February 22, 2005

Interesting Simulations

Today I want to bring to your attention some really neat simulations that, unfortunately, are no longer available. So, I turn to the Wayback Machine:

World Builder
Creates a map through simulated continental drift, then computes temperature, rainfall patterns, and rivers as influenced by the landforms. Surprisingly, there is no common algorithm out there for simple plate tectonics simulations; this is the only one I've found.

Nation Builder
Simulates the rise and fall of nations, given a map. Simulates some of the factors discussed in Guns, Germs, and Steel, among others. I've never seen another simulation like this one.

Galaxy Builder
Attempts to simulate the rise and fall of intelligent species in a small patch of stars. It's intended to be used for generating a backround for a Sci-Fi RPG, I think, in the form of ruins of past civilizations and artefacts waiting to be discovered.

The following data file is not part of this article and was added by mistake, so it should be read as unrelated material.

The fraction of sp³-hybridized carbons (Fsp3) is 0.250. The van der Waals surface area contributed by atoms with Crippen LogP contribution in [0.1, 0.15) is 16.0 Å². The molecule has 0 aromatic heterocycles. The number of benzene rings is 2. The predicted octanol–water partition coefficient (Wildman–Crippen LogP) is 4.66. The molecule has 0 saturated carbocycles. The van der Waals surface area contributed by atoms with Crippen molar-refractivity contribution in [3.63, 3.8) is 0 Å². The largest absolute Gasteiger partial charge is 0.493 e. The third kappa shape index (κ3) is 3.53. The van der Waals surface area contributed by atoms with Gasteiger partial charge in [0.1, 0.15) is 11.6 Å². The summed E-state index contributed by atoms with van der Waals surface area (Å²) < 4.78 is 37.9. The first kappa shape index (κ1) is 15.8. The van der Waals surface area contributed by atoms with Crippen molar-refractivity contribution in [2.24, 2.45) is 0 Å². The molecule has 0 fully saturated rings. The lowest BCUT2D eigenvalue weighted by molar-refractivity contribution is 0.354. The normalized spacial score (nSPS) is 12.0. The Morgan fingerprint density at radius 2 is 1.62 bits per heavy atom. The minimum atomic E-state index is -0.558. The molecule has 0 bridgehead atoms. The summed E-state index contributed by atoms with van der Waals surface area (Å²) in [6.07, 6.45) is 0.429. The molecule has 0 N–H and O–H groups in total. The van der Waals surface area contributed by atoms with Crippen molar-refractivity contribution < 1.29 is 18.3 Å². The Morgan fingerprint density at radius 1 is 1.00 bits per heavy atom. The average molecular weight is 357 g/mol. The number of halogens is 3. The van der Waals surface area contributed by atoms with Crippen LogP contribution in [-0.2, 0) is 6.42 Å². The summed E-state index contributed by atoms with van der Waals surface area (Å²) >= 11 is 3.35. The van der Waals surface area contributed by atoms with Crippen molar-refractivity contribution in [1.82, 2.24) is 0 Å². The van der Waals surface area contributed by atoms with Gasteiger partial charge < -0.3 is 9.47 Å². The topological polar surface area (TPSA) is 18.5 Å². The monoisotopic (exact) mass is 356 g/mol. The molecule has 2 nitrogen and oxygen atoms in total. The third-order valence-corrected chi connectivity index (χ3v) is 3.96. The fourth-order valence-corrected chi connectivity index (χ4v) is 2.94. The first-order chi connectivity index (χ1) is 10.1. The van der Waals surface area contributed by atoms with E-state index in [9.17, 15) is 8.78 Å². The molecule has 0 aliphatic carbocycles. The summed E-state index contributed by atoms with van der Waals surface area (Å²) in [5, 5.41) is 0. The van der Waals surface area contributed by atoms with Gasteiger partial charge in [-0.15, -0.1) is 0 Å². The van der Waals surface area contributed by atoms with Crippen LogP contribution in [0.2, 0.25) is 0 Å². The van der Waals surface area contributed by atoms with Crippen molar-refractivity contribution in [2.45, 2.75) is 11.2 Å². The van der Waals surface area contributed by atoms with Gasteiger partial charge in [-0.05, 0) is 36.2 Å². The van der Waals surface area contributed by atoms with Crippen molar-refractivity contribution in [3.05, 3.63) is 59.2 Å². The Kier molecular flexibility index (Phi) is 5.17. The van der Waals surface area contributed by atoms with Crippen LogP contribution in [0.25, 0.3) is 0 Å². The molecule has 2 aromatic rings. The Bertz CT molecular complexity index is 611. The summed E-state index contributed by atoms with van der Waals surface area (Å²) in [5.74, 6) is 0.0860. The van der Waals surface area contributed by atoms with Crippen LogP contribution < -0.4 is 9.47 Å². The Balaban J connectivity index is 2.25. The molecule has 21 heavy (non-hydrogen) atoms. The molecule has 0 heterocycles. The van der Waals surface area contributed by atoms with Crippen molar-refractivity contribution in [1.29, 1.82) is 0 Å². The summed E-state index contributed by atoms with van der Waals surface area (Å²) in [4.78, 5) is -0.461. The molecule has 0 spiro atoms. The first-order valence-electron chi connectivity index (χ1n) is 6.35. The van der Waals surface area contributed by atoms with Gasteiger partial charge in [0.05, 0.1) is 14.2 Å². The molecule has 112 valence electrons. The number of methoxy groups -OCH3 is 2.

Nation Builder impressed me a lot. I've spent way too much time watching the animations on the example pages 1 2 3. (The animation on the 3rd page is missing from the archive, probably forever.)(Animation from 1st page temporarily available here, since the Wayback Machine is being temperamental today.)

The World Builder is also quite impressive because, like the Nation Builder, it simulates something that nobody else does. There are lots of fractal terrain generators out there, but none that do plate tectonics. In contrast, there's at least one well known algorithm out there for building solar systems from scratch 1 2 3.


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